“Timely . . . [the collection] paints intimate portraits of neglected places that are often used as political talking points. A good companion piece to J. D. Vance’s Hillbilly Elegy.”—Booklist The essays in Voices from the Rust Belt "address segregated schools, rural childhoods, suburban ennui, lead poisoning, opiate addiction, and job loss. They reflect upon happy childhoods, successful community ventures, warm refuges for outsiders, and hidden oases of natural beauty. But mainly they are stories drawn from uniquely personal experiences: A girl has her bike stolen. A social worker in Pittsburgh makes calls on clients. A journalist from Buffalo moves away, and misses home.... A father gives his daughter a bath in the lead-contaminated water of Flint, Michigan" (from the introduction). Where is America's Rust Belt? It's not quite a geographic region but a linguistic one, first introduced as a concept in 1984 by Walter Mondale. In the modern vernacular, it's closely associated with the "Post-Industrial Midwest," and includes Michigan, Ohio, and Pennsylvania, as well as parts of Illinois, Wisconsin, and New York. The region reflects the country's manufacturing center, which, over the past forty years, has been in decline. In the 2016 election, the Rust Belt's economic woes became a political talking point, and helped pave the way for a Donald Trump victory. But the region is neither monolithic nor easily understood. The truth is much more nuanced. Voices from the Rust Belt pulls together a distinct variety of voices from people who call the region home. Voices that emerge from familiar Rust Belt cities—Detroit, Cleveland, Flint, and Buffalo, among other places—and observe, with grace and sensitivity, the changing economic and cultural realities for generations of Americans.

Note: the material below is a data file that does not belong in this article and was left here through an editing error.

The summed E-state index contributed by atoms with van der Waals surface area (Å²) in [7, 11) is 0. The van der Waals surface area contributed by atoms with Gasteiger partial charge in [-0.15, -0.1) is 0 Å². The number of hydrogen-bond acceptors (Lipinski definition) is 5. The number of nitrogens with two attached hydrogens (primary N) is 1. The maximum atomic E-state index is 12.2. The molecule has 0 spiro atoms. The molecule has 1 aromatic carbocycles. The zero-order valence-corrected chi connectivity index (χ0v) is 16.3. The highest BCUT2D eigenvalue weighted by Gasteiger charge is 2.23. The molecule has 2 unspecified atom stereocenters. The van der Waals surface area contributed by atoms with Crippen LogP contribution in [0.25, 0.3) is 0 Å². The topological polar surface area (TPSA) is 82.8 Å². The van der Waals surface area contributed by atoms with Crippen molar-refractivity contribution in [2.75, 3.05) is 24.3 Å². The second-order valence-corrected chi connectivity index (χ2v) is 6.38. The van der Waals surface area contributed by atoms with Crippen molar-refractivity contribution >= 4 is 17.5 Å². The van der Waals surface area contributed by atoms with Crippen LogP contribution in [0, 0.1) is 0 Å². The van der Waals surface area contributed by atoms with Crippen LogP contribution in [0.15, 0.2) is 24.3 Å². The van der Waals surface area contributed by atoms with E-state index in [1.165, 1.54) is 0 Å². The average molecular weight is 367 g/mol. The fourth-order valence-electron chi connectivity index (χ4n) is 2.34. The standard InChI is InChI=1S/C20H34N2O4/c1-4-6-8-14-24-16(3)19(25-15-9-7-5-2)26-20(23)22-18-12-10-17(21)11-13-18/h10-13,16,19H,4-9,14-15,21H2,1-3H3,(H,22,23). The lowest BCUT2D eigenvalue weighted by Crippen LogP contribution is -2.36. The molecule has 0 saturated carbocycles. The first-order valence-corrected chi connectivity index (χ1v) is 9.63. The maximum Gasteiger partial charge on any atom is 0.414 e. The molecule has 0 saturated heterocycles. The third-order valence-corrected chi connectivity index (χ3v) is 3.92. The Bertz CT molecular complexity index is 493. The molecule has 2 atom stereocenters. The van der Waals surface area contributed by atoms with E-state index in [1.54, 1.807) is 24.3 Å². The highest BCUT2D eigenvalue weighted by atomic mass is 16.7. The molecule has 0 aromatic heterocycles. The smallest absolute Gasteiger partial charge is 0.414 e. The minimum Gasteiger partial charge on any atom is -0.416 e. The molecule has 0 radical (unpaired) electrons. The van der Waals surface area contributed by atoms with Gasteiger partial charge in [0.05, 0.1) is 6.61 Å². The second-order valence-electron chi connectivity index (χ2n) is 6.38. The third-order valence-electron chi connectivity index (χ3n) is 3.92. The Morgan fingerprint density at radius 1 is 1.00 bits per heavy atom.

Across the world, we see an explosion of unpredictable violence committed by alienated young men. Jamil Jivani recounts his experiences working as a youth activist throughout North America and the Middle East, drawing striking parallels between ISIS recruits, gangbangers, and Neo-Nazis in the West. Having narrowly escaped a descent into crime and gang violence in his native Toronto, Jivani has devoted his life to helping other at-risk youths avoid this fate in cities across North America. After the Paris terrorist attacks of 2016, he traveled to Europe and the Middle East to assist Muslim community outreach groups focused on deterring ISIS recruitment. Why Young Men is the story of Jivani’s education as an activist on the front lines of one of today’s most dangerous and intractable problems: the explosion of violence among angry young men throughout the world. Jivani relates his personal story and describes his entrance into the community outreach movement, his work with disenfranchised people of color in North America and at-risk youth in the Middle East and Africa, and his experiences with the white working class. The reader learns along with him as he profiles a diverse array of young men and interviews those who are trying to help them, drawing parallels between these groups, refuting the popular belief that they are radically different from each other, and offering concrete steps toward countering this global trend.